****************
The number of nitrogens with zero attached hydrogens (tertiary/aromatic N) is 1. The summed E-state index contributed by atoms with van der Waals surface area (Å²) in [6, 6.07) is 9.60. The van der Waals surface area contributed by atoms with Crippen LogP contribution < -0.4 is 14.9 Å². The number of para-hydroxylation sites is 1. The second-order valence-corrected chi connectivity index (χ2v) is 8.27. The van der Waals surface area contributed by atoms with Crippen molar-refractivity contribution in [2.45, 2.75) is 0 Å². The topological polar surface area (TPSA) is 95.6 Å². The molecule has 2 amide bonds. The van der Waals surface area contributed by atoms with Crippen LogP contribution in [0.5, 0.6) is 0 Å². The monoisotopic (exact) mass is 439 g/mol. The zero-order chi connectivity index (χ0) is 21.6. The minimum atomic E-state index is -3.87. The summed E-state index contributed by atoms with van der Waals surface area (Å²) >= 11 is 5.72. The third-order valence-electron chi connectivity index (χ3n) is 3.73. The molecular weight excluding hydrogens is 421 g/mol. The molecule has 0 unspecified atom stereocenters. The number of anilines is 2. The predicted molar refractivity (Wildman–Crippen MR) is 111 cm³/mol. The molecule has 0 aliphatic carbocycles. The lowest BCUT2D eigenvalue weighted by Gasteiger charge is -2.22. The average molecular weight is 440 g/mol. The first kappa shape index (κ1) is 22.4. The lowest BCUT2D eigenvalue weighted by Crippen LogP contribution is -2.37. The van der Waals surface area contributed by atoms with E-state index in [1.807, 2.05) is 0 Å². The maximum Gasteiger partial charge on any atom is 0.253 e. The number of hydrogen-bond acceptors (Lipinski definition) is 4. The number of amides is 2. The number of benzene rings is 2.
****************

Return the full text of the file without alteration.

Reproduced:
The number of nitrogens with zero attached hydrogens (tertiary/aromatic N) is 1. The summed E-state index contributed by atoms with van der Waals surface area (Å²) in [6, 6.07) is 9.60. The van der Waals surface area contributed by atoms with Crippen LogP contribution < -0.4 is 14.9 Å². The number of para-hydroxylation sites is 1. The second-order valence-corrected chi connectivity index (χ2v) is 8.27. The van der Waals surface area contributed by atoms with Crippen molar-refractivity contribution in [2.45, 2.75) is 0 Å². The topological polar surface area (TPSA) is 95.6 Å². The molecule has 2 amide bonds. The van der Waals surface area contributed by atoms with Crippen LogP contribution in [0.5, 0.6) is 0 Å². The monoisotopic (exact) mass is 439 g/mol. The zero-order chi connectivity index (χ0) is 21.6. The minimum atomic E-state index is -3.87. The summed E-state index contributed by atoms with van der Waals surface area (Å²) >= 11 is 5.72. The third-order valence-electron chi connectivity index (χ3n) is 3.73. The molecular weight excluding hydrogens is 421 g/mol. The molecule has 0 unspecified atom stereocenters. The number of anilines is 2. The predicted molar refractivity (Wildman–Crippen MR) is 111 cm³/mol. The molecule has 0 aliphatic carbocycles. The lowest BCUT2D eigenvalue weighted by Gasteiger charge is -2.22. The average molecular weight is 440 g/mol. The first kappa shape index (κ1) is 22.4. The lowest BCUT2D eigenvalue weighted by Crippen LogP contribution is -2.37. The van der Waals surface area contributed by atoms with E-state index in [1.807, 2.05) is 0 Å². The maximum Gasteiger partial charge on any atom is 0.253 e. The number of hydrogen-bond acceptors (Lipinski definition) is 4. The number of amides is 2. The number of benzene rings is 2.